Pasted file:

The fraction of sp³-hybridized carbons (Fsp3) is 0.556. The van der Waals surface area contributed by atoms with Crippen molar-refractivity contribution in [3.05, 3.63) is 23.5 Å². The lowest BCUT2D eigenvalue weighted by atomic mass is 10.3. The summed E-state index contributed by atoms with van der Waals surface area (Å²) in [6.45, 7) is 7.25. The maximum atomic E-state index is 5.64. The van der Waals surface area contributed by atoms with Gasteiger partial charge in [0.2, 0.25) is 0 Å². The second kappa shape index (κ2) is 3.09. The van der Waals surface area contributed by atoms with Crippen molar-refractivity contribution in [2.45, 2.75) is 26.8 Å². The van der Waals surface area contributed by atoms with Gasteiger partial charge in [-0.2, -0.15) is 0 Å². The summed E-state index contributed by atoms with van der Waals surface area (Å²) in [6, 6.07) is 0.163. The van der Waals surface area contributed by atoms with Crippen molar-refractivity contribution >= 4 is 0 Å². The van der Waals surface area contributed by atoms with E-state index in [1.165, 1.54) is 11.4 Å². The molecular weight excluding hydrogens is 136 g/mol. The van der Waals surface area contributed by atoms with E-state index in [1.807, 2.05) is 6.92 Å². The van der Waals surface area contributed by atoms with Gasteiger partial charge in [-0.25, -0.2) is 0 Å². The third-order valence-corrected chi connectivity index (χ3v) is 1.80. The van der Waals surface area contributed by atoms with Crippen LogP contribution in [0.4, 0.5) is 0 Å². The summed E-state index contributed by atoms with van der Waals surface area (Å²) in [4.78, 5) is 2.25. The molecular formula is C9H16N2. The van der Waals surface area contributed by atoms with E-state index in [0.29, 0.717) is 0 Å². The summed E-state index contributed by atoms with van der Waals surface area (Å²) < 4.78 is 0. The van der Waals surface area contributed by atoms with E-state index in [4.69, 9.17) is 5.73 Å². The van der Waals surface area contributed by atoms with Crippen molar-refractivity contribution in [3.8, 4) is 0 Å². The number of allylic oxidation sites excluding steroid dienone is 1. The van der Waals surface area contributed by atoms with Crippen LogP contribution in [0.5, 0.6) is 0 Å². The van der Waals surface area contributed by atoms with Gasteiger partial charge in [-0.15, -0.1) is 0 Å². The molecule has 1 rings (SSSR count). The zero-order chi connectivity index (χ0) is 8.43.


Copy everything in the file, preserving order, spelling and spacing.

The fraction of sp³-hybridized carbons (Fsp3) is 0.556. The van der Waals surface area contributed by atoms with Crippen molar-refractivity contribution in [3.05, 3.63) is 23.5 Å². The lowest BCUT2D eigenvalue weighted by atomic mass is 10.3. The summed E-state index contributed by atoms with van der Waals surface area (Å²) in [6.45, 7) is 7.25. The maximum atomic E-state index is 5.64. The van der Waals surface area contributed by atoms with Gasteiger partial charge in [0.2, 0.25) is 0 Å². The second kappa shape index (κ2) is 3.09. The van der Waals surface area contributed by atoms with Crippen molar-refractivity contribution in [2.45, 2.75) is 26.8 Å². The van der Waals surface area contributed by atoms with Gasteiger partial charge in [-0.2, -0.15) is 0 Å². The summed E-state index contributed by atoms with van der Waals surface area (Å²) in [6, 6.07) is 0.163. The van der Waals surface area contributed by atoms with Crippen molar-refractivity contribution >= 4 is 0 Å². The van der Waals surface area contributed by atoms with E-state index in [1.165, 1.54) is 11.4 Å². The molecular weight excluding hydrogens is 136 g/mol. The van der Waals surface area contributed by atoms with E-state index in [1.807, 2.05) is 6.92 Å². The van der Waals surface area contributed by atoms with Gasteiger partial charge in [-0.25, -0.2) is 0 Å². The third-order valence-corrected chi connectivity index (χ3v) is 1.80. The van der Waals surface area contributed by atoms with Crippen LogP contribution in [0.4, 0.5) is 0 Å². The summed E-state index contributed by atoms with van der Waals surface area (Å²) in [4.78, 5) is 2.25. The molecular formula is C9H16N2. The van der Waals surface area contributed by atoms with E-state index in [0.29, 0.717) is 0 Å². The summed E-state index contributed by atoms with van der Waals surface area (Å²) < 4.78 is 0. The van der Waals surface area contributed by atoms with E-state index in [4.69, 9.17) is 5.73 Å². The van der Waals surface area contributed by atoms with Crippen molar-refractivity contribution in [3.8, 4) is 0 Å². The number of allylic oxidation sites excluding steroid dienone is 1. The van der Waals surface area contributed by atoms with Crippen LogP contribution in [0.5, 0.6) is 0 Å². The van der Waals surface area contributed by atoms with Gasteiger partial charge in [-0.15, -0.1) is 0 Å². The molecule has 1 rings (SSSR count). The zero-order chi connectivity index (χ0) is 8.43.